You only need to step barefoot onto a heated floor once to understand the luxurious warmth that it brings to a room. And you only need to know what it's called — in-floor heating, underfloor heating, radiant floor heating, etc. — to understand that the heating system is installed underneath the floor, thereby heating a room from the ground up.
However, what's less obvious are the other benefits that heated floors offer as well as how they work and where they came from. That's why we've compiled our Top 5 facts about electric radiant heating that many people might not know.
1. Radiant heat keeps you warmer at a lower ambient temperature.
If you've ever stood outside on a cold day but felt warm because you were in the sunlight, you've experienced radiant infrared heat. The moment a cloud passes overhead, you'll feel drastically colder. This happens because rays from the sun generally don't heat the air — they heat the people and objects they come into direct contact with. The same goes for electric radiant heat.
In-floor electric heating warms the flooring material, which then warms the people and objects that come into direct contact with the material, keeping them warm even when the ambient temperature is lower.
In contrast, forced-air systems heat up the air, which is then dispersed throughout a home via a ventilation system. Because heat rises, the warm air rises to the ceiling and then drops down as its temperature lowers, causing residents to have cold feet even when the ambient temperature is warm, according to a remodelista.com article.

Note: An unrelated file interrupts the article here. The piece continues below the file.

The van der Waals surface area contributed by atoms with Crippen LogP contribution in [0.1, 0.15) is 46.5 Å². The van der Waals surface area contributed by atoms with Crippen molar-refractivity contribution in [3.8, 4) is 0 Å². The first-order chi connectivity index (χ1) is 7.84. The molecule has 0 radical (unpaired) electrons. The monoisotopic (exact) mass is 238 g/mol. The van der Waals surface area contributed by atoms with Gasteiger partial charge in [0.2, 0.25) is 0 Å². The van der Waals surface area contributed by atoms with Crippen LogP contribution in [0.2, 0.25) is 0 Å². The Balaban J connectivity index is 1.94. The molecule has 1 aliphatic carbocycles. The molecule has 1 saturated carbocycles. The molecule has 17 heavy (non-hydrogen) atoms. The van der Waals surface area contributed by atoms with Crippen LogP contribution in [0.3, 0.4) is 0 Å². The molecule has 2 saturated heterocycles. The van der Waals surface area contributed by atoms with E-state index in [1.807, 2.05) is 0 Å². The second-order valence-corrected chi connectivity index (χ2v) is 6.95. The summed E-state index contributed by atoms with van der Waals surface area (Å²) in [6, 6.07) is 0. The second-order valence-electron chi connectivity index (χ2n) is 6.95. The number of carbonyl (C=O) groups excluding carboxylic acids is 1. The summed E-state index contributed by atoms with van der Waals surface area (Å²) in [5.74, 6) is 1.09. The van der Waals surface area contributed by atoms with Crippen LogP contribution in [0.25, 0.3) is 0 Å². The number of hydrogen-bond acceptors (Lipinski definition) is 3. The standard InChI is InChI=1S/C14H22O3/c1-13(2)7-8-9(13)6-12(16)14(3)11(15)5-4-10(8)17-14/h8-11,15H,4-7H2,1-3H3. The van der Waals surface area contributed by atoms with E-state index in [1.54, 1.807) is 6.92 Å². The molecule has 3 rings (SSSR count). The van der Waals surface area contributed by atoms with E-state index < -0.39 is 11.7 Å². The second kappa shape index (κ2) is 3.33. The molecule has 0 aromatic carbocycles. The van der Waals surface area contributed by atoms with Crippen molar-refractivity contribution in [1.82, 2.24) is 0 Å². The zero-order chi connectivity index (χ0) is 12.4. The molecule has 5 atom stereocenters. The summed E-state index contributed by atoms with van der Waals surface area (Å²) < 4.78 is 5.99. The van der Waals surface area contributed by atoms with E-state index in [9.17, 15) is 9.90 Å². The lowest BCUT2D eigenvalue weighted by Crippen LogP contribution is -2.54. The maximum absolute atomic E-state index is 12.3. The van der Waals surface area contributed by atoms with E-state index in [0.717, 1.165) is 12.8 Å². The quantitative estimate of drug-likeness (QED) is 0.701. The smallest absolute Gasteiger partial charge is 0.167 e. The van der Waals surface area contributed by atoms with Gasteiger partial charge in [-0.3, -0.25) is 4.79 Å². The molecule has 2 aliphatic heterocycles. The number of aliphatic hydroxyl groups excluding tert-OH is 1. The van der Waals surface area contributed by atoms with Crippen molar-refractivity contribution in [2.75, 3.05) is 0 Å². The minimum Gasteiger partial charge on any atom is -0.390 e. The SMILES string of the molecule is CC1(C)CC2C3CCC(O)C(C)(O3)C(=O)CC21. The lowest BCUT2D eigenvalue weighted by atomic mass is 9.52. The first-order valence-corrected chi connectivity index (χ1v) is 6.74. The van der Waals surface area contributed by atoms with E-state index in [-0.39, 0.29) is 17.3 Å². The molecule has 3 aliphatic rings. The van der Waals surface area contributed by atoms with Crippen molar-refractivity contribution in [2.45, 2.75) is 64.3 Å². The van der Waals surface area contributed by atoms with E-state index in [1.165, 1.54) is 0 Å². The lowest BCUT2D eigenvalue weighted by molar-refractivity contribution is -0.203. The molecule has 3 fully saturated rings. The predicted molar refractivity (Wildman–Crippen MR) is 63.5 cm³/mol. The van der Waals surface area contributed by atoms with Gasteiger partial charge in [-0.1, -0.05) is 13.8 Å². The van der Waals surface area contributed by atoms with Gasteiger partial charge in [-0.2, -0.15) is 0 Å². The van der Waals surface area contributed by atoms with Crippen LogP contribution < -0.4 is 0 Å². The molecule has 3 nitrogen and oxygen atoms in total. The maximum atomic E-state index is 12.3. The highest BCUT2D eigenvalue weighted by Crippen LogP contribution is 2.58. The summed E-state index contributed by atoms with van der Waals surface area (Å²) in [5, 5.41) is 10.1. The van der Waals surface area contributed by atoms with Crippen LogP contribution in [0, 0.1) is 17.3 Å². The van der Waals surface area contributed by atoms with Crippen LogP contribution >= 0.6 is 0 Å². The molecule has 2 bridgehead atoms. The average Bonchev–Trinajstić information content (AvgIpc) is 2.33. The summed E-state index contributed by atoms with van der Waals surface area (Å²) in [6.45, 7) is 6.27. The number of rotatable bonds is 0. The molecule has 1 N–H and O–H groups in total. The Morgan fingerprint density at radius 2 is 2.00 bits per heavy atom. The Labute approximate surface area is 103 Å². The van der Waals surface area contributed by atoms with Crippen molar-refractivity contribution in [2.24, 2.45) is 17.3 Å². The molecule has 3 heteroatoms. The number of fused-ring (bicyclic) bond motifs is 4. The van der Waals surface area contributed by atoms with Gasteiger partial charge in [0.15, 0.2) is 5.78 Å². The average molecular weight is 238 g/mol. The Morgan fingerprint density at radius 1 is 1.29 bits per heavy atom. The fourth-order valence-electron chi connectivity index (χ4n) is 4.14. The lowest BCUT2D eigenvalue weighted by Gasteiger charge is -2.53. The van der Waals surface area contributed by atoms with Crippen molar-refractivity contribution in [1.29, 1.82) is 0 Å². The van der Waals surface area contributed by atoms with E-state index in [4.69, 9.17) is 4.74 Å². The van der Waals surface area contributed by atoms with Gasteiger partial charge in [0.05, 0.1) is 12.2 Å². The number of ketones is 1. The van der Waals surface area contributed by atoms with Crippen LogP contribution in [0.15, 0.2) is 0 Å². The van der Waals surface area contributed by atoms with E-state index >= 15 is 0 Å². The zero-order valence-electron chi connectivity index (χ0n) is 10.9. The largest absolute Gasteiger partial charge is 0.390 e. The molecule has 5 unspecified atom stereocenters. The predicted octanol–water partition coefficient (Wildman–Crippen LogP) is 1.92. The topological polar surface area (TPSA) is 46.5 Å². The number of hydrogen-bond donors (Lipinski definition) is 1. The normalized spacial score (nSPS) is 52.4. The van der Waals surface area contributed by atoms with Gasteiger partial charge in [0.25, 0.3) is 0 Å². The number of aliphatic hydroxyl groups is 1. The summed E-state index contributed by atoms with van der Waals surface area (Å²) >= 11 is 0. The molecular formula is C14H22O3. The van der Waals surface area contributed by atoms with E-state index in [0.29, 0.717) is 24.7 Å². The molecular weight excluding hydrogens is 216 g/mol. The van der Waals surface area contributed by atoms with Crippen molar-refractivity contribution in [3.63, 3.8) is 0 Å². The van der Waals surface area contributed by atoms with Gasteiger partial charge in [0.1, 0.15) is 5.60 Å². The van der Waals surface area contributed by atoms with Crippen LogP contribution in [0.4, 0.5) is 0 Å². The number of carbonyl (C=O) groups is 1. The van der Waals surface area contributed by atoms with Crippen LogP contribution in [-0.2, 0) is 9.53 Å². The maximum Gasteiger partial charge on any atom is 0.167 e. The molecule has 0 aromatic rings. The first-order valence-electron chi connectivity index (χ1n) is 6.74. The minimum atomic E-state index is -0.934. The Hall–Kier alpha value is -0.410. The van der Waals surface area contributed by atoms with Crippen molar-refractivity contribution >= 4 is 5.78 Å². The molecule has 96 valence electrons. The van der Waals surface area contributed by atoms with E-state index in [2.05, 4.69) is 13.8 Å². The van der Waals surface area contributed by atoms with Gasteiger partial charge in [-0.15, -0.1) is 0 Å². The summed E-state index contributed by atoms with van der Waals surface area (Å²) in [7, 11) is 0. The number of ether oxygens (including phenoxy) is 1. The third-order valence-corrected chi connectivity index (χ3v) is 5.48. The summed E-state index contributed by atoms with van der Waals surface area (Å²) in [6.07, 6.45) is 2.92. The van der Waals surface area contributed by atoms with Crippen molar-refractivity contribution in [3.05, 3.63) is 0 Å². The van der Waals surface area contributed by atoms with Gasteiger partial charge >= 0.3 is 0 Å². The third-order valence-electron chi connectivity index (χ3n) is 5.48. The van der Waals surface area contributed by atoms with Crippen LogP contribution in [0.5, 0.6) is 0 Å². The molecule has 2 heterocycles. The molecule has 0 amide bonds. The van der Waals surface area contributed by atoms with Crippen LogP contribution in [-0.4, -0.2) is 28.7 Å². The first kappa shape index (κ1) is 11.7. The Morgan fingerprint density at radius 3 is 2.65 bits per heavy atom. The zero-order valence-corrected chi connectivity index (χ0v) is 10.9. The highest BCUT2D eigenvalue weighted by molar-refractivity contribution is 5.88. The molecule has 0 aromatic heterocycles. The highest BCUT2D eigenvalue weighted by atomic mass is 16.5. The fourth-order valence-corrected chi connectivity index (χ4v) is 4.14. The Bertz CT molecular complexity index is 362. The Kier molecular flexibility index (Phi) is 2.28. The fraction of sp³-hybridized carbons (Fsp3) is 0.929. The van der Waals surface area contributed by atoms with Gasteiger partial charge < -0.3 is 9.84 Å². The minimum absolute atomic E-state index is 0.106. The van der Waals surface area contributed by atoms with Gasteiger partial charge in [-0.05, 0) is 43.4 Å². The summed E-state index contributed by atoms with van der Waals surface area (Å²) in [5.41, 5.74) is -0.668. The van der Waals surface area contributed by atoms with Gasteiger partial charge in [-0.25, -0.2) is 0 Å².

2. Nearly all flooring materials are compatible with electric radiant heating.
Flooring materials with thermal-conducting properties — such as stone, ceramic tile and concrete — conduct, transfer and hold heat most effectively while withstanding high temperatures, according to the remodelista.com article. However, WarmlyYours Radiant Heating offers three different systems to offer warm, reliable heat for all flooring types.
The TempZone™ floor-heating system is compatible with stone, tile and hardwood floors. The Environ™ floor-heating system is compatible with carpet (in the U.S. only), laminate and floating wood floors. The slab heating system was designed for installation within concrete for rooms such as a garage or sunroom. For more information, please visit www.warmlyyours.com.
3. Electric radiant heating can save you money.
Heated floors can reduce your energy bills because they increase the energy efficiency of your home. By using electric radiant heat as a primary heating source, temperature levels can be maintained more easily — and at a lower temperature — than any other form of heating. That means, for every degree you lower your thermostat, you can save 5 percent off your current heating bill. That's 25-30 percent in annual savings!
Electric radiant heating can also reduce the amount of heat lost in your home. Forced-air heating systems, for instance, are especially subject to heat loss because of the ductwork that the air must pass through in order to reach a room.